Cities in Time Lecture Series
The keyword of this seminar is ‘Rome’, the national capital of Italy and its largest city. We will aim to define contemporary Rome from the vantage point of urban planning. The inevitable starting point will be its peculiar social structure – characterized by a burgeoning bureaucratic middle class and a vast underclass mostly made up of low-skilled internal migrants – and its profound and long standing effects on the structuring of the political context of urban planning. We will address this topic from the opposite perspectives of failing bold visions of state-led reform and the entrenched reality of spreading informality. The rise of what has been termed the ‘informal metropolis’ will therefore be the seminar’s empirical focus. Specific case studies will be examined – ranging from informal urban settlements to public housing squatting – with the aim of illuminating the politics and policy of informality in Rome, its successes, contradictions, paradoxes and conundrums.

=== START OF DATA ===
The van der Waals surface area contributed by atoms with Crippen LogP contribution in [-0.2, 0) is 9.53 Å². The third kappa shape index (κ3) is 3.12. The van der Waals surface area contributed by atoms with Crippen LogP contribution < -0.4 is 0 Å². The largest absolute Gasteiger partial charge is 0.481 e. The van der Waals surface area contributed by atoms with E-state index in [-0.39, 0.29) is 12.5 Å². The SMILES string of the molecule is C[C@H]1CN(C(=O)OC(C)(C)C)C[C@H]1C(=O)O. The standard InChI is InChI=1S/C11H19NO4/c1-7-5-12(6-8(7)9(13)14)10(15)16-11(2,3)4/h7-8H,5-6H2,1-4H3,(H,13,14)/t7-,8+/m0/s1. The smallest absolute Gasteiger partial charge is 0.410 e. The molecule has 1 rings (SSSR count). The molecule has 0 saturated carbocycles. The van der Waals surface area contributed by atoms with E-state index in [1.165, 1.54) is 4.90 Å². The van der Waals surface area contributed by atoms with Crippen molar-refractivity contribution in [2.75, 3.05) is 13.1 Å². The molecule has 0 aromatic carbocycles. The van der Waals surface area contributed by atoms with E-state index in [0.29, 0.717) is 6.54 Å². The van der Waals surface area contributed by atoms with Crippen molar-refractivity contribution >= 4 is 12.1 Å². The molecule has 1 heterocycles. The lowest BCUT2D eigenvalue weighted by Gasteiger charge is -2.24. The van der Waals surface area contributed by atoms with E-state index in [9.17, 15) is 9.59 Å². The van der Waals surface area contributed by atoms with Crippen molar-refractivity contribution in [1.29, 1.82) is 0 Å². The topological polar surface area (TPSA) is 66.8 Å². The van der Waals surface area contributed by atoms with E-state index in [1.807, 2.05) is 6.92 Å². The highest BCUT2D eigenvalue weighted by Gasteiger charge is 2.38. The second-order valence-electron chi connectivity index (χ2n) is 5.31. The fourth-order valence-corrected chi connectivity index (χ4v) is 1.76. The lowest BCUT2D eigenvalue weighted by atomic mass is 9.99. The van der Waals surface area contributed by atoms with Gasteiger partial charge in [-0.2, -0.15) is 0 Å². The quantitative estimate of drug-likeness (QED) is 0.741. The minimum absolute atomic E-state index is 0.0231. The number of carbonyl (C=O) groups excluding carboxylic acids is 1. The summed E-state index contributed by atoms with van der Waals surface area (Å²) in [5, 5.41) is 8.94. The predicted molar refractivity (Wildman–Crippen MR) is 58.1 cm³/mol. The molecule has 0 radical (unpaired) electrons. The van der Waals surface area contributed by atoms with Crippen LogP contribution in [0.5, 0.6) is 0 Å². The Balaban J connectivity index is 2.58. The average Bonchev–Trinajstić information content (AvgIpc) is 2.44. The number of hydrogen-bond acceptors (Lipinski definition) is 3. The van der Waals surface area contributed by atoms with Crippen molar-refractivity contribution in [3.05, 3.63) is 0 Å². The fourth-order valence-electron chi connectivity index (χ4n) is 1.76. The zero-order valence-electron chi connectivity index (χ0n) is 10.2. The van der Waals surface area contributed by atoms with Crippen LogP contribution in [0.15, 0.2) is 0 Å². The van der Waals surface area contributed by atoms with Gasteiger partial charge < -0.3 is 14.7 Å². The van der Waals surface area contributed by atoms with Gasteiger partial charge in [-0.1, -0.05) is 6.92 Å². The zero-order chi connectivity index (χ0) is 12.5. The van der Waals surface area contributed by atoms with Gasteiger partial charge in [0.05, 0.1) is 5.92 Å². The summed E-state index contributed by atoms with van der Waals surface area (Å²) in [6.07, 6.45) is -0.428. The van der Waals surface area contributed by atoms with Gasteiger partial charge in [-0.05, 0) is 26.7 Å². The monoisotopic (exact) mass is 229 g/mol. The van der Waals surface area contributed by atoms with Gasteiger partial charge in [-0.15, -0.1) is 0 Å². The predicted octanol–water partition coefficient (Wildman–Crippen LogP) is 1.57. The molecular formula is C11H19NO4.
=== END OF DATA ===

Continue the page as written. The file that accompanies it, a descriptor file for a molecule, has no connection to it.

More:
Alessandro Coppola PhD from University of Roma III-Urban Studies Department. He has held lecturer appointments at thePolytechnic of Milan, Università Cà Foscari di Venezia and at the Institute for the Education of Students in Rome. He was a visiting scholar in several USA universities. In his research he has addressed various issues in the field of urban studies: urban crisis and decline, neighbourhood and urban politics, urban policy in the United States and Europe, urban informalities. His most recent book is "Apocalypse town: cronache dalla fine della civiltà urbana", Laterza, 2012. Since 2013 he has worked at the Office of the Planning Commissioner at the City of Rome. He is currently the coordinator of the program "Roma Resiliente", a joint partnerships of the City of Rome and the Rockefeller Foundation's 100 Resilient Cities Intitiative.